1. A Member State which decides to withdraw shall notify the European Council of its intention. In the light of the guidelines provided by the European Council, the Union shall negotiate and conclude an agreement with that State, setting out the arrangements for its withdrawal, taking account of the framework for its future relationship with the Union. That agreement shall be negotiated in accordance with Article 218(3) of the Treaty on the Functioning of the European Union. It shall be concluded on behalf of the Union by the Council, acting by a qualified majority, after obtaining the consent of the European Parliament.


  1. The Treaties shall cease to apply to the State in question from the date of entry into force of the withdrawal agreement or, failing that, two years after notification referred to in paragraph 2, unless the European Council, in agreement with the Member State concerned, unanimously decides to extend this period.


  1. For the purposes of paragraphs 2 and 3, the member of the European Council or of the Council representing the withdrawing Member State shall not participate in the discussions of the European Council or Council or in decisions concerning it.


A qualified majority shall be defined in accordance with Article 238(3(b) of the Treaty on the Functioning of the European Union.


  1. If a State which has withdrawn from the Union asked to rejoin, its request shall be subject to the procedure referred to in Article 49.”


  1. On the 23rd June 2016 the voters of the United Kingdom, by a majority, and the voters of England by a larger majority, voted, in the largest democratic mandate in the United Kingdom’s history, to leave the European Union.


  1. In accordance with the United Kingdom’s “Constitutional Requirements” Parliament enacted the European Union (Notification of Withdrawal) Act 2017. The Preamble to that Act states that it is:- “An Act to confer power on the Prime Minister to notify, under Article 50(2) of the Treaty on European Union, the United Kingdom’s intention to withdraw from the EU”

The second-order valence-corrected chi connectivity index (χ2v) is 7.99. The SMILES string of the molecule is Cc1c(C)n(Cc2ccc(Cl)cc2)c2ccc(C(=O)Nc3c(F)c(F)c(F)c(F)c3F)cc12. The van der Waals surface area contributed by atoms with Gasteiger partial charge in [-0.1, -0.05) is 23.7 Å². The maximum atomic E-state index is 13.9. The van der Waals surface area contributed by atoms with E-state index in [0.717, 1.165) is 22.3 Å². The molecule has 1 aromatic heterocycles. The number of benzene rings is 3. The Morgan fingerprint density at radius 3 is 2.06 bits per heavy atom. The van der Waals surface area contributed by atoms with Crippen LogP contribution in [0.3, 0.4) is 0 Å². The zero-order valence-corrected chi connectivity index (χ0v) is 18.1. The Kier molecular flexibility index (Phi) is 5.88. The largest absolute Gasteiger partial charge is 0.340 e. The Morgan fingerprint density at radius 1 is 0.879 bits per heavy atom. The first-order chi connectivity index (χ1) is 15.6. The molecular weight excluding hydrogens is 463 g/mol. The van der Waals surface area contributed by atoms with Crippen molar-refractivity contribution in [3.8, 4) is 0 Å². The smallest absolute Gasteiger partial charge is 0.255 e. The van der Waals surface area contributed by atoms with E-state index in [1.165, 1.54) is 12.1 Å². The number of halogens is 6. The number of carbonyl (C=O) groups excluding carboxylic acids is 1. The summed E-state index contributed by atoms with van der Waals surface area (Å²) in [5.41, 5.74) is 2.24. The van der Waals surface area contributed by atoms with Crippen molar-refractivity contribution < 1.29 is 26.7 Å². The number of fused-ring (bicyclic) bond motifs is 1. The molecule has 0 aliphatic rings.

The Act provides:-


“1. Power to notify withdrawal from the EU

  • The Prime Minister may notify, under Article 50(2) of the Treaty on European Union, the United Kingdom’s intention to withdraw from the EU.”


  1. Pursuant to the statutory power granted by the European Withdrawal Act 2017 the Prime Minister duly served the Notice on 29th March 2017. That Notice expired on the 29th March 2019.


  1. Accordingly it is submitted that as of the scintilla temporis after the expiry of the said notice on the 29th March 2019, the United Kingdom of Great Britain and Northern Ireland has left the European Union.


  1. In the European Union Withdrawal Act 2018 Parliament further enacted a transitional scheme whereby it proposed to transpose all EU law into a direct effect in the UK jurisdictions of Northern Ireland, Scotland and England and Wales. Much of that Act has not been brought into force. The Act mis-describes its implementation date as “exit day”. This is something of a misnomer since under the true construction of this Act it has no role, either purported or implicit, in determining the date of departure of the UK leaving the European Union. Within the meaning of the Act, “exit date” is merely the implementation date for the Act’s transactional arrangements.


  1. The Applicant is aware that there has been purported ministerial Regulation under the 2018 Act which may have been approved by resolution in both Houses. However even if it has, it is submitted that such a Regulation cannot of itself be in any way definitive of the UK’s actual departure from the European Union. The relevant wording of the Act makes this clear:-


“European Union (Withdrawal) Act 2018


An act to repeal the European Communities Act 1972 and make other provision in connection with the withdrawal of the United Kingdom from the EU.


[26th June 2018]


1 Repeal of the European Communities Act 1972


The European Communities Act 1972 is repealed on exit day.


2 Saving for EU-derived domestic legislation


(1) EU-derived domestic legislation, as it has effect in domestic law immediately before exit day, continues to have effect in domestic law on and after exit day.


20 Interpretation


(1) In this Act—


“exit day” means 29 March 2019 at 11.00 p.m. (and see subsections (2) to (5));


(2) In this Act references to before, after or on exit day, or to beginning with exit day, are to be read as references to before, after or at 11.00 p.m. on 29 March 2019 or (as the case may be) to beginning with 11.00 p.m. on that day.